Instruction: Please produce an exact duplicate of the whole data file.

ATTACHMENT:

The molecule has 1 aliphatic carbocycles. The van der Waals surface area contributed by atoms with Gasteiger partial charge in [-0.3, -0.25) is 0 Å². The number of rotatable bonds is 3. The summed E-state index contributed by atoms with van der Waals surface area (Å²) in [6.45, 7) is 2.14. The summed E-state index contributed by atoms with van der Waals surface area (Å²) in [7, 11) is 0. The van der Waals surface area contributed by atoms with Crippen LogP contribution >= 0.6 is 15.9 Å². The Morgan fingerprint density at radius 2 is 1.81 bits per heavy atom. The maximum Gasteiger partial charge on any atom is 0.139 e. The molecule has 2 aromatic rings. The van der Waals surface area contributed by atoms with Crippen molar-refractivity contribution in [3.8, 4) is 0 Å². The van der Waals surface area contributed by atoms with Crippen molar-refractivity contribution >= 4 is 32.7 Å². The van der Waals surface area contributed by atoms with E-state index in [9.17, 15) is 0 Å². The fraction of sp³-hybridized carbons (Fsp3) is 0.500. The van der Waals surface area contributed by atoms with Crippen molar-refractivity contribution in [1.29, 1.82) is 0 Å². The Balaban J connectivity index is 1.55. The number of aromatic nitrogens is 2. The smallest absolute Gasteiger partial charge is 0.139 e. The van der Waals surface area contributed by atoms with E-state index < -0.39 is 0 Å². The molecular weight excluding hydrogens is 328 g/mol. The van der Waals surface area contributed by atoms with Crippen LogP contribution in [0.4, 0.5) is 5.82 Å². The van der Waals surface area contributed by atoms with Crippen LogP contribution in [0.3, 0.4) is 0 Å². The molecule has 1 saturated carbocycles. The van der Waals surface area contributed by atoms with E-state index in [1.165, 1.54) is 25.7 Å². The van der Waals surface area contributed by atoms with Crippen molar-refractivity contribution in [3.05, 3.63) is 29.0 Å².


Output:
The molecule has 1 aliphatic carbocycles. The van der Waals surface area contributed by atoms with Gasteiger partial charge in [-0.3, -0.25) is 0 Å². The number of rotatable bonds is 3. The summed E-state index contributed by atoms with van der Waals surface area (Å²) in [6.45, 7) is 2.14. The summed E-state index contributed by atoms with van der Waals surface area (Å²) in [7, 11) is 0. The van der Waals surface area contributed by atoms with Crippen LogP contribution >= 0.6 is 15.9 Å². The Morgan fingerprint density at radius 2 is 1.81 bits per heavy atom. The maximum Gasteiger partial charge on any atom is 0.139 e. The molecule has 2 aromatic rings. The van der Waals surface area contributed by atoms with Crippen molar-refractivity contribution in [3.8, 4) is 0 Å². The van der Waals surface area contributed by atoms with Crippen molar-refractivity contribution >= 4 is 32.7 Å². The van der Waals surface area contributed by atoms with E-state index in [9.17, 15) is 0 Å². The fraction of sp³-hybridized carbons (Fsp3) is 0.500. The van der Waals surface area contributed by atoms with Crippen molar-refractivity contribution in [1.29, 1.82) is 0 Å². The Balaban J connectivity index is 1.55. The number of aromatic nitrogens is 2. The smallest absolute Gasteiger partial charge is 0.139 e. The van der Waals surface area contributed by atoms with E-state index < -0.39 is 0 Å². The molecular weight excluding hydrogens is 328 g/mol. The van der Waals surface area contributed by atoms with Crippen LogP contribution in [0.4, 0.5) is 5.82 Å². The van der Waals surface area contributed by atoms with Crippen LogP contribution in [0.3, 0.4) is 0 Å². The molecule has 1 saturated carbocycles. The van der Waals surface area contributed by atoms with E-state index in [1.165, 1.54) is 25.7 Å². The van der Waals surface area contributed by atoms with Crippen molar-refractivity contribution in [3.05, 3.63) is 29.0 Å².